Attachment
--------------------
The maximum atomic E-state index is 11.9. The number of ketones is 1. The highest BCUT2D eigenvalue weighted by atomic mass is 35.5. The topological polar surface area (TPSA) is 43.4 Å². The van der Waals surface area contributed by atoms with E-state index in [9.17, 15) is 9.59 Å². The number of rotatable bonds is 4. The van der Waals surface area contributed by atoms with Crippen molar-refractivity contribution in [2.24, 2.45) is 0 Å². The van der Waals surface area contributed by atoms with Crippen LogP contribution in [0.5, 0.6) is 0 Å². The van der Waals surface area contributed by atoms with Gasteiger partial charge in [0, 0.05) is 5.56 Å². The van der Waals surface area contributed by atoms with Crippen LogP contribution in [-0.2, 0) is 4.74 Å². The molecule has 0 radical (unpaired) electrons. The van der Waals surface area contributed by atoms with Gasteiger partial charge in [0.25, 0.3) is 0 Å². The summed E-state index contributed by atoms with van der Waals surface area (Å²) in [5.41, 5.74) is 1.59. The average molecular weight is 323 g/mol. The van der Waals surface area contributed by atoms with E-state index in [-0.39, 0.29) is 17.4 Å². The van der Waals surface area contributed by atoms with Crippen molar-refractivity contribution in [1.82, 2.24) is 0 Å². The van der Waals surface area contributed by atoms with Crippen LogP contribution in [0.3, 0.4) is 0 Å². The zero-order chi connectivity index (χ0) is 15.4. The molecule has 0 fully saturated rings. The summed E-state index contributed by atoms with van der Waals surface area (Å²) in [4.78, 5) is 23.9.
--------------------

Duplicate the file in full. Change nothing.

The maximum atomic E-state index is 11.9. The number of ketones is 1. The highest BCUT2D eigenvalue weighted by atomic mass is 35.5. The topological polar surface area (TPSA) is 43.4 Å². The van der Waals surface area contributed by atoms with E-state index in [9.17, 15) is 9.59 Å². The number of rotatable bonds is 4. The van der Waals surface area contributed by atoms with Crippen molar-refractivity contribution in [2.24, 2.45) is 0 Å². The van der Waals surface area contributed by atoms with Crippen LogP contribution in [0.5, 0.6) is 0 Å². The van der Waals surface area contributed by atoms with Gasteiger partial charge in [0, 0.05) is 5.56 Å². The van der Waals surface area contributed by atoms with Crippen LogP contribution in [-0.2, 0) is 4.74 Å². The molecule has 0 radical (unpaired) electrons. The van der Waals surface area contributed by atoms with Gasteiger partial charge in [0.25, 0.3) is 0 Å². The summed E-state index contributed by atoms with van der Waals surface area (Å²) in [5.41, 5.74) is 1.59. The average molecular weight is 323 g/mol. The van der Waals surface area contributed by atoms with E-state index in [-0.39, 0.29) is 17.4 Å². The van der Waals surface area contributed by atoms with Crippen molar-refractivity contribution in [1.82, 2.24) is 0 Å². The van der Waals surface area contributed by atoms with Crippen LogP contribution in [0.3, 0.4) is 0 Å². The zero-order chi connectivity index (χ0) is 15.4. The molecule has 0 fully saturated rings. The summed E-state index contributed by atoms with van der Waals surface area (Å²) in [4.78, 5) is 23.9.